Carrizales v. Creighton St. Joseph

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Justia Opinion Summary

In this medical malpractice action, the Supreme Court affirmed the decision of the district court granting summary judgment in favor of defendant-doctors after granting a motion to strike Plaintiff's expert witness, holding that there was no error.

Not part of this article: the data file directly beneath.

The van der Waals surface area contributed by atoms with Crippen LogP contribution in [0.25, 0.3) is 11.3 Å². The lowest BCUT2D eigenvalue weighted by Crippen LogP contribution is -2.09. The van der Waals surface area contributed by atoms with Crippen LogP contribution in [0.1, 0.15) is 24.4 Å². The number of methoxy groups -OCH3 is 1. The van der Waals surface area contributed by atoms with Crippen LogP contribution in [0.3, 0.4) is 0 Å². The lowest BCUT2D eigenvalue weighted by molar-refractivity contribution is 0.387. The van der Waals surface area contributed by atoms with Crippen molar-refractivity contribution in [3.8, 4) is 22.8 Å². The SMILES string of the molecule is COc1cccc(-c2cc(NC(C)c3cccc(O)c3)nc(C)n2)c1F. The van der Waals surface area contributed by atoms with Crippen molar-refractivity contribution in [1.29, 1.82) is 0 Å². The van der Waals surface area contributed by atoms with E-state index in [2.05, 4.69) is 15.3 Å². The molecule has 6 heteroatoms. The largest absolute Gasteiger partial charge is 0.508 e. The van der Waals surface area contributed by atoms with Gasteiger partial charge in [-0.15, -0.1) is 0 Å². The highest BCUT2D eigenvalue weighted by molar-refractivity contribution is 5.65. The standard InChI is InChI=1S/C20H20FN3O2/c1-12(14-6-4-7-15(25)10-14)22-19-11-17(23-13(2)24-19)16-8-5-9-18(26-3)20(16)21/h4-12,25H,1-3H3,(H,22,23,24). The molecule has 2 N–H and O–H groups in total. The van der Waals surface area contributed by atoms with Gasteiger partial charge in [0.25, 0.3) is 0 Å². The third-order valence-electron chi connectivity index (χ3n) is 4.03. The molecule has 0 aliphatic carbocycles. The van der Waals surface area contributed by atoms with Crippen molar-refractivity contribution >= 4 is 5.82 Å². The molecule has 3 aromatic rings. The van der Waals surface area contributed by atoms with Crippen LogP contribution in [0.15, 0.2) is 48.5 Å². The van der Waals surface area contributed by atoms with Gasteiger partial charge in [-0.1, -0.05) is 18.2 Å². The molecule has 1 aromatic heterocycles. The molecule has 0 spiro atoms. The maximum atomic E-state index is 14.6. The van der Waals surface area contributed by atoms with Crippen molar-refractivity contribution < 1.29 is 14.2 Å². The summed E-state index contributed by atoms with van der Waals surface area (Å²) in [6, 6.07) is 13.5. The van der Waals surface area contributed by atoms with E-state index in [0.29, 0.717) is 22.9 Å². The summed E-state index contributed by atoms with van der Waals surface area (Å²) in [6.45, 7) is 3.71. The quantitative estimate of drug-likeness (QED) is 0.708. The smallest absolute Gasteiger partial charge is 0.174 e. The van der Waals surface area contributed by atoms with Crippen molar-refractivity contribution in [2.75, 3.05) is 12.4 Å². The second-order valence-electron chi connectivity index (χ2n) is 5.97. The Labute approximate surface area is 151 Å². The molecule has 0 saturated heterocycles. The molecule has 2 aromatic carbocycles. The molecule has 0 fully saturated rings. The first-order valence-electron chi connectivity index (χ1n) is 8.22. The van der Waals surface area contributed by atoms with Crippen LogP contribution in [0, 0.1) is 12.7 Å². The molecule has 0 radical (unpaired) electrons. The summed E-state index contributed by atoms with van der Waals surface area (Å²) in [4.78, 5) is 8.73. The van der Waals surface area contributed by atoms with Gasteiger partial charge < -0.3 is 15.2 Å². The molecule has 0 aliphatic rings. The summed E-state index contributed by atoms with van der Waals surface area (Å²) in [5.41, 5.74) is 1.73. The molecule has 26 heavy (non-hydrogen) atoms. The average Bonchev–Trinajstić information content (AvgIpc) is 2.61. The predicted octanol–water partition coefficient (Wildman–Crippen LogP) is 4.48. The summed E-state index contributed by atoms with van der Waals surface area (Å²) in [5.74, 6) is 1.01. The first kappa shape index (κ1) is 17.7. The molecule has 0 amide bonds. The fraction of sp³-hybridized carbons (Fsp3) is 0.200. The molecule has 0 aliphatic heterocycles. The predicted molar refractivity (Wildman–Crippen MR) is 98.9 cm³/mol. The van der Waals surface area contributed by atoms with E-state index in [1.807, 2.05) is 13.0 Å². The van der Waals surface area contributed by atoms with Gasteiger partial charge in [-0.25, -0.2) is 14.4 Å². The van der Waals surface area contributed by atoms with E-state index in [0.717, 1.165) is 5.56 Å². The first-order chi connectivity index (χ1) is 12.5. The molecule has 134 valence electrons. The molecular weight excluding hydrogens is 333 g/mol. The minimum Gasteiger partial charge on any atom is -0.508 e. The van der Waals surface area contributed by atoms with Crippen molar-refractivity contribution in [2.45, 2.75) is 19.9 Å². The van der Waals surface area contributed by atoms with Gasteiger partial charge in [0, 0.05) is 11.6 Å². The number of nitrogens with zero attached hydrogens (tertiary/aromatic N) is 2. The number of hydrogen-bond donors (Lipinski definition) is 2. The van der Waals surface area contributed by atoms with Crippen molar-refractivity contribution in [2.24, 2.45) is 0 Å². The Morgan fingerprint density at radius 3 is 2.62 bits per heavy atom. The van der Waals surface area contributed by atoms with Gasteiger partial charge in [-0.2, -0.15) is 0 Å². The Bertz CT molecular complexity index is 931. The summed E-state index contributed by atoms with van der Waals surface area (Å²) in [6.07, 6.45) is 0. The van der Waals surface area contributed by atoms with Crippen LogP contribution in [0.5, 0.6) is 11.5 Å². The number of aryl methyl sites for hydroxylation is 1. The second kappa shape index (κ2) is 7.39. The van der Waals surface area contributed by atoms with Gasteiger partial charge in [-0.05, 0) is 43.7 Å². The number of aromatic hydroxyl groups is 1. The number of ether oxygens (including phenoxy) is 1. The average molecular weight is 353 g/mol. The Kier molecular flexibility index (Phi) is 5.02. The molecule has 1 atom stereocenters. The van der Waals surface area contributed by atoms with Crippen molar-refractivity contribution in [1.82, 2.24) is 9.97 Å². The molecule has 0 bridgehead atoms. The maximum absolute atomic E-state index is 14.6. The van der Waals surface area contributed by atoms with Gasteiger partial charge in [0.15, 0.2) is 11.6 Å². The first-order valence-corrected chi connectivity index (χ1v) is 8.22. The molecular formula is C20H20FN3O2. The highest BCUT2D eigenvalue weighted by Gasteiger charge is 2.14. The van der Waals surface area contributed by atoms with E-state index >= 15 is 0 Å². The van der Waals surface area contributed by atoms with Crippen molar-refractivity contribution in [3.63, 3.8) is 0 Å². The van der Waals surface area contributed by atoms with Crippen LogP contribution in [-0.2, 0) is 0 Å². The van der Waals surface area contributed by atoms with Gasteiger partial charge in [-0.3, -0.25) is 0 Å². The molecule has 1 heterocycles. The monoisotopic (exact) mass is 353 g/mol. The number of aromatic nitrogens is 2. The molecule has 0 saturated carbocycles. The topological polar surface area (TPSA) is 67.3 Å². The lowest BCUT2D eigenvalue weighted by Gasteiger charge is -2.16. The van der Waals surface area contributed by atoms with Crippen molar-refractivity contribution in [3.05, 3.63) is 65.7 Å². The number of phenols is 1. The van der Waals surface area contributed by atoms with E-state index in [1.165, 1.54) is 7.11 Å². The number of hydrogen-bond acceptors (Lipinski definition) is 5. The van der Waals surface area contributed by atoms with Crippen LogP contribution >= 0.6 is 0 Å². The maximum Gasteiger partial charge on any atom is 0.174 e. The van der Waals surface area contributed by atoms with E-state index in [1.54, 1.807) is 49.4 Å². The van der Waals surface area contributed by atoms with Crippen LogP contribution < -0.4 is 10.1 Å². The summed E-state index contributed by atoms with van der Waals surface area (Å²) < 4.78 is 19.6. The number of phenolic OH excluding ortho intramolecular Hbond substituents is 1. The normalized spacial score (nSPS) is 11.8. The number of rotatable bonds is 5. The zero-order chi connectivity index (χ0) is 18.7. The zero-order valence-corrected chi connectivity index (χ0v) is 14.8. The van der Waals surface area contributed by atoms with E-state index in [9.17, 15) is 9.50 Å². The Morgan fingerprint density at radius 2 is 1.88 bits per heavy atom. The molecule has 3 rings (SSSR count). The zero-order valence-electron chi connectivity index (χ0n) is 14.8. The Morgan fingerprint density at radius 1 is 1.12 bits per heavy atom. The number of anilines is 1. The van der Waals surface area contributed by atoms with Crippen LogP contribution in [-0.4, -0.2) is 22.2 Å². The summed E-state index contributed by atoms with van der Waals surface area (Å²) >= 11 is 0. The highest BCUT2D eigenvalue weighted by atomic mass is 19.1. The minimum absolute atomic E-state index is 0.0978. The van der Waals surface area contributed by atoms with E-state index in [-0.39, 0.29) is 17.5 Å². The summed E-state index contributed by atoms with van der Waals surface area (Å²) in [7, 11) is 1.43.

Plaintiff brought this action individually and on behalf of her minor daughter alleging negligence during the child's birth. After dismissing one defendant by operation of law and entering an order striking Plaintiff's expert witness the district court granted summary judgment in favor of Defendants. The Supreme Court affirmed, holding (1) the district court's decision to strike the expert witness was not an abuse of discretion; and (2) the district court did not err in granting summary judgment to Defendants.